AUSTIN -- Let's talk peanut butter and jelly. According to an account in `The New York Times,' more and more schools are banning peanut butter, that childhood staple, because peanut allergies are apparently on the rise. In rare cases, the allergy is so severe that it can kill, although there is an antidote.
Asthma and allergies are the Rodney Dangerfields of disease -- unless, of course, you happen to have them. Years ago in the Texas Lege, a fellow named E. W. Robinson of Amarillo was going through a confirmation hearing on his appointment to the Air Pollution Control Board. Not precisely a militant environmentalist, Robinson allowed that he would be against air pollution that was very harmful to people.
How about pollution that causes asthma and allergies? Well, you don't die of it, replied Robinson reasonably.
He would have had an easier time getting confirmed if there had not been a senator on the committee who had serious allergies and felt that his suffering should be taken seriously.
One trouble with allergies is that their cause is hard to pin down. A bewildering variety of natural substances cause allergic reactions. Other people have reactions to man-made products, and a depressing list of toxic pollutants, which can cause cancer and other fatal diseases, end the litany of their consequences with "can also cause asthma and allergies."
Something called Multiple Chemical Sensitivity (MCS) afflicts somewhere between 15 and 30 percent of all Americans, according to different surveys. That's between 37 million and 75 million people who report that they are unusually sensitive or allergic to certain common substances, such as detergents, perfumes, solvents, pesticides, pharmaceuticals, foods or even the smell of dry-cleaned clothes.
`Rachel's Environment & Health Weekly,' a valuable newsletter that usually addresses graver consequences of pollution, reported in February: "An estimated five percent (13 million people) have been diagnosed by physicians as being especially sensitive. Many of these people react so strongly that they can become disabled from very low exposure to common substances. Typical symptoms include prolonged fatigue, memory difficulties, dizziness, difficulty concentrating, depression, feeling spacey or groggy, lack of motivation, shortness of breath, headache, nervousness, muscle aches, joint pain, chest pains, nausea and more."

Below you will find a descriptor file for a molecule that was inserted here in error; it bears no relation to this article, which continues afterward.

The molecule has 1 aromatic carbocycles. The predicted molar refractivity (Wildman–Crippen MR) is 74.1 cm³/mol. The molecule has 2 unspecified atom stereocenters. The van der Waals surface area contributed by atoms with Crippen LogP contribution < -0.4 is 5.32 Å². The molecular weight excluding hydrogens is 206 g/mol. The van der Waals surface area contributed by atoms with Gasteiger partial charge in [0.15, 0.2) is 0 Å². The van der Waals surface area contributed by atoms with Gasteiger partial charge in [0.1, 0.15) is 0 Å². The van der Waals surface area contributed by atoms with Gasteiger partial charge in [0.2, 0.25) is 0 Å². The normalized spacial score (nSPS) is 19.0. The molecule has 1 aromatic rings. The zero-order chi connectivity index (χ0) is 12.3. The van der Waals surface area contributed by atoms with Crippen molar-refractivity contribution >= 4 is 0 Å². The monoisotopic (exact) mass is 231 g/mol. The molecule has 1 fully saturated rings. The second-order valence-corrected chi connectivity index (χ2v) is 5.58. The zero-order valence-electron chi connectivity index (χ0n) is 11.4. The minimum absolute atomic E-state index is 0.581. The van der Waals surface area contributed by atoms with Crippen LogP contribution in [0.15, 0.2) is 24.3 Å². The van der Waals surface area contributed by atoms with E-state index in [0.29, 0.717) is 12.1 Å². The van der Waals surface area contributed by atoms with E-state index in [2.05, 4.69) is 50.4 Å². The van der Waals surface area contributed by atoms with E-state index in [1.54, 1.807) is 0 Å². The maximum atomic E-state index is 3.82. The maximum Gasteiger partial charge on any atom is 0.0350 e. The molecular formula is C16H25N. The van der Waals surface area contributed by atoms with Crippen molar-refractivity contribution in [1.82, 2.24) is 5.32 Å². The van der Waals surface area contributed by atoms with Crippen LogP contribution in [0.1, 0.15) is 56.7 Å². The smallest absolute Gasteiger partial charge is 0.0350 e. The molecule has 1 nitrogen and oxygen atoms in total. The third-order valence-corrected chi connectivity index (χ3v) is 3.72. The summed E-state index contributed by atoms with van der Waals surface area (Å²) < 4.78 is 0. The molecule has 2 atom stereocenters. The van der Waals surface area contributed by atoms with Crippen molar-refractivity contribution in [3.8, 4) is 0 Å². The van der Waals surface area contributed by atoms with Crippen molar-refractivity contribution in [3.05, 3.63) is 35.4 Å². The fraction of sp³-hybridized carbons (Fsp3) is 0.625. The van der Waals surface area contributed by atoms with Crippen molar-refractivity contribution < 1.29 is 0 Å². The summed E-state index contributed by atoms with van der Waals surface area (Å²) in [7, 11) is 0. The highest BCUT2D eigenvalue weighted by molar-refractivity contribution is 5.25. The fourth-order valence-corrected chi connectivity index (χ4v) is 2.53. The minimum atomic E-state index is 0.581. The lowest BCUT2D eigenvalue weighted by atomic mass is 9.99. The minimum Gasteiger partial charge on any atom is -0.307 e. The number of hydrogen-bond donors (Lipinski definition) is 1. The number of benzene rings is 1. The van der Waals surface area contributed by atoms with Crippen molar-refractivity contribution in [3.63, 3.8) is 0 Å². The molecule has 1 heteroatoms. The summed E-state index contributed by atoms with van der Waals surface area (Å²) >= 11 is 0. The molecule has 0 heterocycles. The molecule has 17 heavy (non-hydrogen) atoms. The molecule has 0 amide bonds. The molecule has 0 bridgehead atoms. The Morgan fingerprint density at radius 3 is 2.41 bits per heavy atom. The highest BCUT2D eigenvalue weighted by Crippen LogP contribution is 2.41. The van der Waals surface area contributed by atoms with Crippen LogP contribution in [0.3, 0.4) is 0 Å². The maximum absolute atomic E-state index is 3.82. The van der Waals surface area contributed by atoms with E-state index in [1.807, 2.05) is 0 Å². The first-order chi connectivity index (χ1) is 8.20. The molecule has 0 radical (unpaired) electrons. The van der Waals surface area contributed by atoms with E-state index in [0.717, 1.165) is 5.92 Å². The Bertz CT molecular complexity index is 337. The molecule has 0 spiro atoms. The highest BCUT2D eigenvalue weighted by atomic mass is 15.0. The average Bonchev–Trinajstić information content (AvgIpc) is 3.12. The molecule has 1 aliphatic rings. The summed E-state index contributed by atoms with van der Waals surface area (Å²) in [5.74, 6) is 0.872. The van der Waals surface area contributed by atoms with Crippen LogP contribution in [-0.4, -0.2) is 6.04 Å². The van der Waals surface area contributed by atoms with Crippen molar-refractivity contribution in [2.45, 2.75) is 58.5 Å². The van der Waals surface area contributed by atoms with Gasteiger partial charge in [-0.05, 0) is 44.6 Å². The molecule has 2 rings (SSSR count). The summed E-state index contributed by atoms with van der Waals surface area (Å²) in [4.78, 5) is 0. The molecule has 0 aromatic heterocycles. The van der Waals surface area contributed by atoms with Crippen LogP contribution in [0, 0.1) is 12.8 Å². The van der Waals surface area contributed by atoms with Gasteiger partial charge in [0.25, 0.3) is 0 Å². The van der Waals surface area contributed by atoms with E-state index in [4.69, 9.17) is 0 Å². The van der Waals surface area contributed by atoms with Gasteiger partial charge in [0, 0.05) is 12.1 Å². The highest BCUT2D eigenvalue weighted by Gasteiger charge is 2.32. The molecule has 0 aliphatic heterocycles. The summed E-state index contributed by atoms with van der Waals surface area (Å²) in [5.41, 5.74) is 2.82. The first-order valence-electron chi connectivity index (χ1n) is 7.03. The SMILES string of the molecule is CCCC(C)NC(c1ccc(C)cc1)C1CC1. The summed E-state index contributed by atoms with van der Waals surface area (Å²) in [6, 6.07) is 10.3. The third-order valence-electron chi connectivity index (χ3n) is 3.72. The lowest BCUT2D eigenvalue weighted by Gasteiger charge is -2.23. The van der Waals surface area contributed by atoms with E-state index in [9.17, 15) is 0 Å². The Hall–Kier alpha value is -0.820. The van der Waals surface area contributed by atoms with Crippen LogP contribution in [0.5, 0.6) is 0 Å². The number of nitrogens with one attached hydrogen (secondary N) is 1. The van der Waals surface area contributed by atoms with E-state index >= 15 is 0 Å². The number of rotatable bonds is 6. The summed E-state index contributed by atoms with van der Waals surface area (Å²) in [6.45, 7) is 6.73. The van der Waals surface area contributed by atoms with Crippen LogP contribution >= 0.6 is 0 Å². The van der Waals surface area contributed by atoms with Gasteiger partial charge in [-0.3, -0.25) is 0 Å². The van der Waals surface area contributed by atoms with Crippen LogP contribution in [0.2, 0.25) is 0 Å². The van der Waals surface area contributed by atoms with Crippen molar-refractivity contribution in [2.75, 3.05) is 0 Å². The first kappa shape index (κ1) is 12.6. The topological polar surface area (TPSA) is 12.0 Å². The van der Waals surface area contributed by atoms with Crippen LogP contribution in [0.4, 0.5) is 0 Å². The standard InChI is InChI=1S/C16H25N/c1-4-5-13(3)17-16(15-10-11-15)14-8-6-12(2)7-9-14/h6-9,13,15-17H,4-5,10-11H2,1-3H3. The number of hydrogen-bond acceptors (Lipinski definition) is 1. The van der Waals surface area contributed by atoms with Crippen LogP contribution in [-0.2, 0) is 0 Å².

As you can see from this partial list of symptoms, practically anything can be blamed on MCS. It sounds like hypochondriac heaven, which makes it easy to dismiss.
But `Rachel's' reports: "MCS has been recognized by its symptoms for 50 years because MCS sufferers in many geographical areas, researchers studying them and doctors treating them have reported a remarkably consistent picture of disease. However, because MCS sufferers react to chemicals at levels that are hundreds or thousands of times lower than allowable occupational exposures, traditional toxicology dictates that their symptoms cannot be caused by chemical exposure . . . . In sum, because MCS does not fit any of the three currently-accepted mechanisms of disease -- infectious, immune system or cancer -- traditional medicine has not known how to explain MCS, and so has often labeled it `psychogenic' -- originating in the patient's mind."
In a rare moment of comedy in all this, the first time MCS came to public attention here (the Canadians are well ahead of us on this) was in 1987, when the Environmental Protection Agency remodeled its office space at the Watergate Mall, causing about 200 employees to develop "sick building syndrome." The National Research Council now accepts that sick building syndrome is a real phenomenon, and several dozen EPA employees later reported developing MCS.
Meanwhile, the chemical companies, like the tobacco companies before them, are dismissing all this as "junk science." They have funded their own research group: the Environmental Sensitivities Research Institute. `Rachel's' reports that Dow, Monsanto, Procter & Gamble, the Cosmetic Toiletries and Fragrances Association, and other companies involved in the manufacture of pharmaceuticals, pesticides and other chemicals each pay $10,000 a year to keep ESRI going. The head of ESRI, Dr. Ronald Gots, also runs the National Medical Advisory Group, which provides expert witnesses to defend chemical corporations in tort lawsuits.
As `Rachel's' also points out, "The stakes are enormous and the chemical industry knows it. If a clearly-defined disease emerges from research of MCS, with chemical causes that are understood, then it can't be too many decades before chemical corporations will have to face liability and compensation claims from millions of citizens harmed by their products."
`Rachel's' recommends the book `Chemical Exposures: Low Levels and High Stakes' by Nicholas Ashford and Claudia Miller as a lucid and thoughtful account of the current science and medicine on MCS.
Molly Ivins is a columnist for the `Star-Telegram.' You may write to her at 1005 Congress Ave., Suite 920, Austin, TX 78701; call her at (512) 476-8908; or email her at email@example.com.
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